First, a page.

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Views among Economists: Professional Consensus or Point-Counterpoint?

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  • Roger Gordon
  • Gordon B. Dahl

Abstract

To what degree do economists disagree about key economic questions? To provide evidence, we make use of the responses to a series of questions posed to a distinguished panel of economists put together by the Chicago School of Business. Based on our analysis, we find a broad consensus on these many different economic issues, particularly when the past economic literature on the question is large. Any differences are unrelated to observable characteristics of the Panel members, other than men being slightly more likely to express an opinion. These differences are idiosyncratic, with no support for liberal vs. conservative camps.

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Paper provided by National Bureau of Economic Research, Inc in its series NBER Working Papers with number 18728.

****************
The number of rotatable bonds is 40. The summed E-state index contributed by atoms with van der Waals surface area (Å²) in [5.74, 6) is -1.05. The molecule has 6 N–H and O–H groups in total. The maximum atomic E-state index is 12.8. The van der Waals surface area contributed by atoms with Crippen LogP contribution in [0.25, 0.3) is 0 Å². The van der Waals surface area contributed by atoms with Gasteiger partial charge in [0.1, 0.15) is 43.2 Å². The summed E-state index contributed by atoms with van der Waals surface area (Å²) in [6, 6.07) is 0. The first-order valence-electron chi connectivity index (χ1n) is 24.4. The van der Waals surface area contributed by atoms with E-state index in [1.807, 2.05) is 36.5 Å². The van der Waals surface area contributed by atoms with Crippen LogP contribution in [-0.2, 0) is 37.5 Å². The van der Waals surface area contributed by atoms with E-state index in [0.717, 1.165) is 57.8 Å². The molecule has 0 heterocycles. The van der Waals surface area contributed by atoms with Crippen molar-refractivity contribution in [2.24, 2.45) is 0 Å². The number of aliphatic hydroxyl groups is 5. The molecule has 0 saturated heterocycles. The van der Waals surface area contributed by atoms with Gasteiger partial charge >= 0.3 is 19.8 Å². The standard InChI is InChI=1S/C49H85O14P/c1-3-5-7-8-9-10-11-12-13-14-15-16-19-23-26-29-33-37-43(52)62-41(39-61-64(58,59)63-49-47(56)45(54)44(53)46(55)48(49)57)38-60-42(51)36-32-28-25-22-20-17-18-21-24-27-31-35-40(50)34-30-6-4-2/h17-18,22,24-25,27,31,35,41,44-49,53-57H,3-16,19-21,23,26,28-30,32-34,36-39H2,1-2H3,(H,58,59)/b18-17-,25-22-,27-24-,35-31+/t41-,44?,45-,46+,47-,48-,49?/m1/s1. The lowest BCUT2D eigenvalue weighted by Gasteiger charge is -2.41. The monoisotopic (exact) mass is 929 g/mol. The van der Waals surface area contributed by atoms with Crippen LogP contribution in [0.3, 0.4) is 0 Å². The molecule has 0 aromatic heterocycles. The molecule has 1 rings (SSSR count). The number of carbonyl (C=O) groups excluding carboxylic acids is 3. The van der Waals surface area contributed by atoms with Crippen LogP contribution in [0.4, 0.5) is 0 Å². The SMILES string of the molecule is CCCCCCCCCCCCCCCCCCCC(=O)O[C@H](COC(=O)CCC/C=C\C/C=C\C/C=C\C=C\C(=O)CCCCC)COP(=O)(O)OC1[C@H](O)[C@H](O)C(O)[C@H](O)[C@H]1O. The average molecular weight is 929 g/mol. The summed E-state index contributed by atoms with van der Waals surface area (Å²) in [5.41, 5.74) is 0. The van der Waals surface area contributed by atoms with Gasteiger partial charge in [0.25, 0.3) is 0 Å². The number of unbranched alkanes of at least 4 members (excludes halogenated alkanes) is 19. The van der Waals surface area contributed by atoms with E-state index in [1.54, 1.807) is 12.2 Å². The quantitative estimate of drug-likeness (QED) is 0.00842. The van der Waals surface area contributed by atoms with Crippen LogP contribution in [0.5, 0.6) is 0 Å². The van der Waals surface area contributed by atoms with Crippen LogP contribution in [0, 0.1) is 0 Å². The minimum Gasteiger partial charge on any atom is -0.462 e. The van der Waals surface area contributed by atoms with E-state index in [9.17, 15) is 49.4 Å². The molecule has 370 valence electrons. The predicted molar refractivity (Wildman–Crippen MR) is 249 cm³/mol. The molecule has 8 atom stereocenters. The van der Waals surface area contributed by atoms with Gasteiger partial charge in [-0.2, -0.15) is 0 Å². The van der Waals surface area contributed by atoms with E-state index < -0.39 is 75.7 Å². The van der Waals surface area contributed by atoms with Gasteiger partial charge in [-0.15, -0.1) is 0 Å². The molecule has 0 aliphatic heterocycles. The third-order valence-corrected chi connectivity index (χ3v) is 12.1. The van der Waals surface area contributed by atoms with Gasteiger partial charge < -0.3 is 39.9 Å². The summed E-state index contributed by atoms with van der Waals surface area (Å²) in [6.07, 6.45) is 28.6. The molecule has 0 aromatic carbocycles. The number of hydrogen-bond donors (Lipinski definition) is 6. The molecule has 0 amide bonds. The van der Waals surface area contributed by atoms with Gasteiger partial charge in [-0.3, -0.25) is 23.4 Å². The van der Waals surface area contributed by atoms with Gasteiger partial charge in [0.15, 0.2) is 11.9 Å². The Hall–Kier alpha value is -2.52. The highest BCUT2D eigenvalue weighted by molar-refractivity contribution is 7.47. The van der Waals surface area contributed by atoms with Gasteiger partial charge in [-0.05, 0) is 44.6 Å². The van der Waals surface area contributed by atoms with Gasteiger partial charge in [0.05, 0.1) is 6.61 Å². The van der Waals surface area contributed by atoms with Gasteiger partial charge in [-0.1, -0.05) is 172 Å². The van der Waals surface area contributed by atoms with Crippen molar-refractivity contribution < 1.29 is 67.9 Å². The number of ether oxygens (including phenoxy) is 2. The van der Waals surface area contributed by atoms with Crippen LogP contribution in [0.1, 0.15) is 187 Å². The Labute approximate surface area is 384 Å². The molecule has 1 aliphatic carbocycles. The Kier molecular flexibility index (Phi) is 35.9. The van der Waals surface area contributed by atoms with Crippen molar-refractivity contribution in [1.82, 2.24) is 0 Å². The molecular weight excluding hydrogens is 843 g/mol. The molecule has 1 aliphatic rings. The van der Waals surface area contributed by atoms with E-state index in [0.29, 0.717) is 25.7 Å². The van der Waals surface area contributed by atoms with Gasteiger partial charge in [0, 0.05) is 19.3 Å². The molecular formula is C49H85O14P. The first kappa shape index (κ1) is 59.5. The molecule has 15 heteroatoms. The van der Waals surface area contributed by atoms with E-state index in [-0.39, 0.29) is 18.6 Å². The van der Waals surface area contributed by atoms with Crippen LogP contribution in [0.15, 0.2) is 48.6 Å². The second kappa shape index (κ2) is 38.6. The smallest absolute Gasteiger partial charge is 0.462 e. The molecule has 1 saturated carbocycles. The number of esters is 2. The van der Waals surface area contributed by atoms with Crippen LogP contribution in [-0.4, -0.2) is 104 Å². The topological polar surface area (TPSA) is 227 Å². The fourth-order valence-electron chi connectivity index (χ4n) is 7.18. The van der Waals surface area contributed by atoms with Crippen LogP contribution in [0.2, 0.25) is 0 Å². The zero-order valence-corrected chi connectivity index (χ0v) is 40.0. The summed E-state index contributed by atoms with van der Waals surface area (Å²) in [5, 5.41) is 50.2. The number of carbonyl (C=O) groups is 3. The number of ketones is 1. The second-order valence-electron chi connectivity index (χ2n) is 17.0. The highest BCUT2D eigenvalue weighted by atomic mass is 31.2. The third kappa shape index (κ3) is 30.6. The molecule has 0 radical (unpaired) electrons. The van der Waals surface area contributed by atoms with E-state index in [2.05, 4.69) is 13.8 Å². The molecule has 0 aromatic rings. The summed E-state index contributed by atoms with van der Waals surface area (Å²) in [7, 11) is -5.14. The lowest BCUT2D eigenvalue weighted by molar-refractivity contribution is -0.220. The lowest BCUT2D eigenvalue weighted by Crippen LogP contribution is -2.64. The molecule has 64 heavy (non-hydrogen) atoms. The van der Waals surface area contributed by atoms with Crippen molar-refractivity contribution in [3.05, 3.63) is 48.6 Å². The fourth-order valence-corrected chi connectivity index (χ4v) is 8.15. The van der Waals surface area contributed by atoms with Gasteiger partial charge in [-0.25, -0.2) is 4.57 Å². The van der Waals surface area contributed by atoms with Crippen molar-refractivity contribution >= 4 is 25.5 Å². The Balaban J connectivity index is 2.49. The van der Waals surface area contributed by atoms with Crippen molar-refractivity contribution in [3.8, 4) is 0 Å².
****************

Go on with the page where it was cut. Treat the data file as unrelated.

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Date of creation: Jan 2013
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Publication status: published as Roger Gordon & Gordon B. Dahl, 2013. "Views among Economists: Professional Consensus or Point-Counterpoint?," American Economic Review, American Economic Association, vol. 103(3), pages 629-35, May.
Handle: RePEc:nbr:nberwo:18728

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  1. Alston, Richard M & Kearl, J R & Vaughan, Michael B, 1992. "Is There a Consensus among Economists in the 1990's?," American Economic Review, American Economic Association, vol. 82(2), pages 203-09, May.
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Cited by:
  1. Niklas Potrafke, 2013. "Minority Positions in the German Council of Economic Experts: A Political Economic Analysis," CESifo Working Paper Series 4206, CESifo Group Munich.
  2. Timothy C. Haab & John C. Whitehead, 2013. "What do Environmental and Resource Economists Think? Results from a Survey of AERE Members," Working Papers 13-19, Department of Economics, Appalachian State University.
  3. Niklas Potrafke, 2013. "Minderheitsvoten im Sachverständigenrat: Eine politisch-ökonomische Analyse," Ifo Schnelldienst, Ifo Institute for Economic Research at the University of Munich, vol. 66(09), pages 37-40, 05.

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